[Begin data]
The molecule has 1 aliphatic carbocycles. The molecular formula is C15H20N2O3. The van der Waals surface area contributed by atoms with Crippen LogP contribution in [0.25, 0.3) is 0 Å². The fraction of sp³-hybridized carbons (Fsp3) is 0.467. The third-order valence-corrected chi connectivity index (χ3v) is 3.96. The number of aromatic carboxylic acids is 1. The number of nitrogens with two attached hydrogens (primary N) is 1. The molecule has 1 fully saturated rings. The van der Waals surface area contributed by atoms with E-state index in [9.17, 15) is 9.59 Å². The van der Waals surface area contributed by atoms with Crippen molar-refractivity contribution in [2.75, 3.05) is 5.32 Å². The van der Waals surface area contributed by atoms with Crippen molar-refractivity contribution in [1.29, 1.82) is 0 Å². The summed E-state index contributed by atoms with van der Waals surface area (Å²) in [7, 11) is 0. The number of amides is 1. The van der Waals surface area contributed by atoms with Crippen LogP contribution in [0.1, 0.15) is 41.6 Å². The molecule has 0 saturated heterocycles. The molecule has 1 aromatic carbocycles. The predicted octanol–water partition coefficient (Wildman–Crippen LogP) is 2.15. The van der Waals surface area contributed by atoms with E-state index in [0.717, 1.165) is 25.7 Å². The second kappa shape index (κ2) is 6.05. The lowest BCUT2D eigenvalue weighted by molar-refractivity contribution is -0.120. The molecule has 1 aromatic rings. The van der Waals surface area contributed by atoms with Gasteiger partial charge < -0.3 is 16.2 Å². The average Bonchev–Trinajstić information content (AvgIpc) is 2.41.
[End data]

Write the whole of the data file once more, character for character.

The molecule has 1 aliphatic carbocycles. The molecular formula is C15H20N2O3. The van der Waals surface area contributed by atoms with Crippen LogP contribution in [0.25, 0.3) is 0 Å². The fraction of sp³-hybridized carbons (Fsp3) is 0.467. The third-order valence-corrected chi connectivity index (χ3v) is 3.96. The number of aromatic carboxylic acids is 1. The number of nitrogens with two attached hydrogens (primary N) is 1. The molecule has 1 fully saturated rings. The van der Waals surface area contributed by atoms with E-state index in [9.17, 15) is 9.59 Å². The van der Waals surface area contributed by atoms with Crippen molar-refractivity contribution in [2.75, 3.05) is 5.32 Å². The van der Waals surface area contributed by atoms with Crippen molar-refractivity contribution in [1.29, 1.82) is 0 Å². The summed E-state index contributed by atoms with van der Waals surface area (Å²) in [7, 11) is 0. The number of amides is 1. The van der Waals surface area contributed by atoms with Crippen LogP contribution in [0.1, 0.15) is 41.6 Å². The molecule has 0 saturated heterocycles. The molecule has 1 aromatic carbocycles. The predicted octanol–water partition coefficient (Wildman–Crippen LogP) is 2.15. The van der Waals surface area contributed by atoms with E-state index in [0.717, 1.165) is 25.7 Å². The second kappa shape index (κ2) is 6.05. The lowest BCUT2D eigenvalue weighted by molar-refractivity contribution is -0.120. The molecule has 1 aromatic rings. The van der Waals surface area contributed by atoms with Gasteiger partial charge < -0.3 is 16.2 Å². The average Bonchev–Trinajstić information content (AvgIpc) is 2.41.